I’ve come to understand the relationship between God and his people as a joint enterprise between God and man.
The original purpose and impetus come from God, but a large part of the practical work is done by human agency and therefore compromised by human
thoughts and preferences.
And that’s where the flaws come from. The human contribution.
In the past, I’ve argued that case on the “social” laws of the Pentateuch; GOD’S
LAW; YOUR PATIENT TEACHER
I found it necessary to try to discern the difference between the human element in the teaching and the effects of God’s influence.
The same can be said of the history of Old Testament Israel (and also, for that matter, the history of the church).
The history of Israel, when examined carefully, is found to be full of things which God did not want.
He did not want human sacrifice, and made strong declarations against the sacrifice of children, which was the most popular form.
He demanded the death penalty for murder, on the principle of “equal recompense”. Yet we may question how much he intended the extension of the
death penalty to lesser offences like adultery and disobedience to parents. This extension looks like a human solution to the problem that Israel was
not a voluntary society, and needed some way of enforcing conformity to the rules which had been given.
Paul would have recommended expulsion, but people cannot be expelled from a territorial community except by exile or death.
He did not want slavery, and would not have wanted marriage to be undermined by loose practices like divorce and polygamy. However, educating his
people out of these practices was a slow process, and he was obliged to tolerate what Jesus called “the hardness of their hearts”.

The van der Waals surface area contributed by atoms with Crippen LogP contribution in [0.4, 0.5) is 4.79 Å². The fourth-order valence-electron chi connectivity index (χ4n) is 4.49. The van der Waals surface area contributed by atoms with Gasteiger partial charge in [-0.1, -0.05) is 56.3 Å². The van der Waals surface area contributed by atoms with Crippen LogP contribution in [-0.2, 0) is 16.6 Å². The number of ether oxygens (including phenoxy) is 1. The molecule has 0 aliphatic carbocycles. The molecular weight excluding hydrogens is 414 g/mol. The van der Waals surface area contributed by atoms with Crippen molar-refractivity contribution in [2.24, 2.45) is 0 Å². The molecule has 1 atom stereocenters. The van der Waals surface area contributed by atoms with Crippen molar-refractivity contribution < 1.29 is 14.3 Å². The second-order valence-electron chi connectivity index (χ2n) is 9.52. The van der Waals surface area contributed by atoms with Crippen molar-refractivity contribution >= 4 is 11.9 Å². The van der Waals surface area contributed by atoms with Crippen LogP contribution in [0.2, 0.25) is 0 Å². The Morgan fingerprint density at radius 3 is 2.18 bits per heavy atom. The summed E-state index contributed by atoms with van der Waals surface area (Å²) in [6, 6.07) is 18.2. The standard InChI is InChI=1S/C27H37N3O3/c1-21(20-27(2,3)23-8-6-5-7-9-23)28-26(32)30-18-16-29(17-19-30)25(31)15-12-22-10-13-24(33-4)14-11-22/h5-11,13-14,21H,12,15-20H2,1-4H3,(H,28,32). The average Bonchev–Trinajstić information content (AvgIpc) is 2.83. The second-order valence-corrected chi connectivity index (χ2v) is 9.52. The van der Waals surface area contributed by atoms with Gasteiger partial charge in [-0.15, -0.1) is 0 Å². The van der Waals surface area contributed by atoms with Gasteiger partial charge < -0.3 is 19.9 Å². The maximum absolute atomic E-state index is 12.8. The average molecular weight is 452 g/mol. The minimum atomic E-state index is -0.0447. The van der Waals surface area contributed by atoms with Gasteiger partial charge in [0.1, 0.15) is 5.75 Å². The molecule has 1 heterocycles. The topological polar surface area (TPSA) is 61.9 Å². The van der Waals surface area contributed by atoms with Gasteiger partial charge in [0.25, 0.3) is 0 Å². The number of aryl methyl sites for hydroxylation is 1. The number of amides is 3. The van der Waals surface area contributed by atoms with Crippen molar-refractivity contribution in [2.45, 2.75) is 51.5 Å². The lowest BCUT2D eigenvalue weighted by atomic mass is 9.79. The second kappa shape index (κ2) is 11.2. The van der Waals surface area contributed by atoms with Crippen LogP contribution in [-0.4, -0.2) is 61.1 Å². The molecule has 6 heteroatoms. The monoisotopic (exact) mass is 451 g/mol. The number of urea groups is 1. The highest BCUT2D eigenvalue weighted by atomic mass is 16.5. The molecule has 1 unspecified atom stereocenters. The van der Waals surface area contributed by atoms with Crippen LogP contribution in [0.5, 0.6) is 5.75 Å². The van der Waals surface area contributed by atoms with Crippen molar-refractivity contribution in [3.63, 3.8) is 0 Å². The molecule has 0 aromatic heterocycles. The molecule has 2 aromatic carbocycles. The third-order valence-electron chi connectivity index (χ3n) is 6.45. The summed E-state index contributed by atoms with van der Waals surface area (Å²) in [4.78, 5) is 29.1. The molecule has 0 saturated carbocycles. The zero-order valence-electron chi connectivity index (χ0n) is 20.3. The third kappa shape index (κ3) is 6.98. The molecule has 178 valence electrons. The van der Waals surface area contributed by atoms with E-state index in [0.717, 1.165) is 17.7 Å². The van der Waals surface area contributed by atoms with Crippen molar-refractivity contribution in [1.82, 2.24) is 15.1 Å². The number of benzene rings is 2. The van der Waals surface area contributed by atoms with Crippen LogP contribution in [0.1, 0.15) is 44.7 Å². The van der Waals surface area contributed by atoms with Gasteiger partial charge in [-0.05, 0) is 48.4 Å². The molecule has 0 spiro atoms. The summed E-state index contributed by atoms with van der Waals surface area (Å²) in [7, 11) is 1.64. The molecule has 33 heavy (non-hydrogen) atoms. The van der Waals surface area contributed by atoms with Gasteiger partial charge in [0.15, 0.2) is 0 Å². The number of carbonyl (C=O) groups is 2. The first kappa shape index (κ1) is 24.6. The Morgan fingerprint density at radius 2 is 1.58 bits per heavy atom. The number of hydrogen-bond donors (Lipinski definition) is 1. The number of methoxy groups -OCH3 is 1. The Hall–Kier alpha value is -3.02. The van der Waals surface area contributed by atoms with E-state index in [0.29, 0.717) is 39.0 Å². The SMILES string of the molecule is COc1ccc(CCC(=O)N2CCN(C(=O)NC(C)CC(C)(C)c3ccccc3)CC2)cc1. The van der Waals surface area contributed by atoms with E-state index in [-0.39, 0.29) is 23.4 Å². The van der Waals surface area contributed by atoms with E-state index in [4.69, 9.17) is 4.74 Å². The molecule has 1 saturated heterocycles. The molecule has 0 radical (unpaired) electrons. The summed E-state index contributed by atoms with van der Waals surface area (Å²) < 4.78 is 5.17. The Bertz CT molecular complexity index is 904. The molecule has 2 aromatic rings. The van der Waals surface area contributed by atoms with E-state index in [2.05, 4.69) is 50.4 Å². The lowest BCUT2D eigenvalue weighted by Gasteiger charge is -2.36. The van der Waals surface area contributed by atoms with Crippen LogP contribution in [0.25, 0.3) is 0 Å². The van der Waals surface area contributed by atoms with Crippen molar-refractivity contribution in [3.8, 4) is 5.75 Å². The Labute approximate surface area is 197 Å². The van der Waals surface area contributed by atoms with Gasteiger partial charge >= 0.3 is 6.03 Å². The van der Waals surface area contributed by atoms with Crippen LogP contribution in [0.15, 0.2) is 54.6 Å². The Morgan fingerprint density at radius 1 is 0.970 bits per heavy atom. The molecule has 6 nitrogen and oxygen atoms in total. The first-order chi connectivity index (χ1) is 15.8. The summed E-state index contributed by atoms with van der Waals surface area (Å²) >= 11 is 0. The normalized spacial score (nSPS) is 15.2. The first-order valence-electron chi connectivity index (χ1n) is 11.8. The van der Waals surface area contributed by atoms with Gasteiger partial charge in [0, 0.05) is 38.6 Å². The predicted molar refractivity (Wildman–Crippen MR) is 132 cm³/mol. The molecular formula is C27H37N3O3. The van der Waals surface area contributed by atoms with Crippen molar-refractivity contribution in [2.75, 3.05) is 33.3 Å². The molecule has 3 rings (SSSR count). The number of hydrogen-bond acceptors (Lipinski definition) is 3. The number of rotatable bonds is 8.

He did not ask for kingship or a Temple, and he did not (according to Jeremiah) ask for animal sacrifice. In all these things, his people were simply
imitating the institutions of the culture in which they found themselves. Nevertheless, this did not prevent him from using these institutions for
symbolic purposes, at least for the time being.
In short, we cannot take it for granted, without qualification, that Israel is always acting in accordance with God’s will.
Which has a bearing on the question; How much “of God” was there in the wars of the Israelites?
In fact the wars of the Israelites come in different forms, which means the question is not straightforward.
In the first place, there were the defensive wars, fought to protect the very existence of the society and the lives of individual members.
The gospel advice to “turn the other cheek” was given to individuals. In the current sinful state of the world, no nation
policy for itself could expect to survive the attacks coming from outside.
It was no part of God’s purpose that he should allow his people to become extinct, and therefore he was willing to help them to defend
This was the case even in the very beginnings of the nation.
When Jacob was coming back to the land and expecting to face the potentially hostile forces of Esau, the angels of God met him on the way. He took
this as a sign that the hosts of the Lord would be supporting his own host, and called the place Mahanaim- “Two armies” (Genesis ch32 vv1-2).
Moses was praying for, and evidently receiving, the Lord’s help when Joshua was leading Israel against the attack of the Amalekites (Exodus ch17
In their settlement in Canaan, before the establishment of the kingdom, the Israelites were constantly suffering from the raids or the domination of
outsiders. The pattern we find is that the Lord “raised up judges, who saved them out of the power of those who plundered them” (Judges ch2
So he raised Ehud (to fight the Moabites), Barak (for Jabin, king of Canaan), Gideon (for the Midianites), Jephthah (for the Midianites), Saul (for
the Philistines and the Ammonites and the Amalekites), and David (for the Philistines).
That’s why they did not need kings. He was giving them men who were doing the work of kings.
edit on 28-8-2020 by DISRAELI because: (no reason given)